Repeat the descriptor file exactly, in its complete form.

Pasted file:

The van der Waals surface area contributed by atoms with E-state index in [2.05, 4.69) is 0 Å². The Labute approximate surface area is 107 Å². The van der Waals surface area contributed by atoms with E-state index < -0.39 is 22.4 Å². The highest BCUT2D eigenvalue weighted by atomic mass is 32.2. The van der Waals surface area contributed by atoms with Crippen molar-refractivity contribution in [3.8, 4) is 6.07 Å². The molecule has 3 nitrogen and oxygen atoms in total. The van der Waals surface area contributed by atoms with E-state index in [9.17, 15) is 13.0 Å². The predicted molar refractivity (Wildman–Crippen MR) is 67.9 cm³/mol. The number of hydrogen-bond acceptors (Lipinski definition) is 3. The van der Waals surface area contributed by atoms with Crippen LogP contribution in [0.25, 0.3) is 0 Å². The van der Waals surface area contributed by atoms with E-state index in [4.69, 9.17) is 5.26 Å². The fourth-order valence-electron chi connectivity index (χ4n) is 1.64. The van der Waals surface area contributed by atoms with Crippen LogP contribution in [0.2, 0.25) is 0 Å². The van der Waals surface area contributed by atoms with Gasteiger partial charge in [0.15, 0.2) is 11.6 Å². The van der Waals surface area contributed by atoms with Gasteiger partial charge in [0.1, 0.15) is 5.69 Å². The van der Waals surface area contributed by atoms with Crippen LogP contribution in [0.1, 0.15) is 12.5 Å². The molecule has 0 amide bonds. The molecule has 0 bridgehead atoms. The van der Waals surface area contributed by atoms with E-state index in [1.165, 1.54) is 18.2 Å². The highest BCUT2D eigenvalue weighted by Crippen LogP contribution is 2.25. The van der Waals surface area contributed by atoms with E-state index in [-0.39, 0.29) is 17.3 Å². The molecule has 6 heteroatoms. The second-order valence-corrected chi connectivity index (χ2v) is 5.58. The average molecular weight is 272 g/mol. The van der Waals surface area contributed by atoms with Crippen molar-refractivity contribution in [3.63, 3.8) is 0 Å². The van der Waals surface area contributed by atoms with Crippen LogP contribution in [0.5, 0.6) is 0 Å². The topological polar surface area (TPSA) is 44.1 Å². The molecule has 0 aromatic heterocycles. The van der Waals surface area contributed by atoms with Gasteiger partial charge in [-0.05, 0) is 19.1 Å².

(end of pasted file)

The van der Waals surface area contributed by atoms with E-state index in [2.05, 4.69) is 0 Å². The Labute approximate surface area is 107 Å². The van der Waals surface area contributed by atoms with E-state index < -0.39 is 22.4 Å². The highest BCUT2D eigenvalue weighted by atomic mass is 32.2. The van der Waals surface area contributed by atoms with Crippen molar-refractivity contribution in [3.8, 4) is 6.07 Å². The molecule has 3 nitrogen and oxygen atoms in total. The van der Waals surface area contributed by atoms with E-state index in [9.17, 15) is 13.0 Å². The predicted molar refractivity (Wildman–Crippen MR) is 67.9 cm³/mol. The number of hydrogen-bond acceptors (Lipinski definition) is 3. The van der Waals surface area contributed by atoms with Crippen LogP contribution in [0.25, 0.3) is 0 Å². The van der Waals surface area contributed by atoms with E-state index in [4.69, 9.17) is 5.26 Å². The fourth-order valence-electron chi connectivity index (χ4n) is 1.64. The van der Waals surface area contributed by atoms with Crippen LogP contribution in [0.2, 0.25) is 0 Å². The van der Waals surface area contributed by atoms with Gasteiger partial charge in [0.15, 0.2) is 11.6 Å². The van der Waals surface area contributed by atoms with Gasteiger partial charge in [0.1, 0.15) is 5.69 Å². The van der Waals surface area contributed by atoms with Crippen LogP contribution in [0.1, 0.15) is 12.5 Å². The molecule has 0 amide bonds. The molecule has 0 bridgehead atoms. The van der Waals surface area contributed by atoms with E-state index in [1.165, 1.54) is 18.2 Å². The highest BCUT2D eigenvalue weighted by Crippen LogP contribution is 2.25. The van der Waals surface area contributed by atoms with E-state index in [-0.39, 0.29) is 17.3 Å². The molecule has 6 heteroatoms. The second-order valence-corrected chi connectivity index (χ2v) is 5.58. The average molecular weight is 272 g/mol. The van der Waals surface area contributed by atoms with Crippen molar-refractivity contribution in [3.63, 3.8) is 0 Å². The van der Waals surface area contributed by atoms with Crippen LogP contribution in [0.5, 0.6) is 0 Å². The topological polar surface area (TPSA) is 44.1 Å². The molecule has 0 aromatic heterocycles. The van der Waals surface area contributed by atoms with Gasteiger partial charge in [-0.05, 0) is 19.1 Å².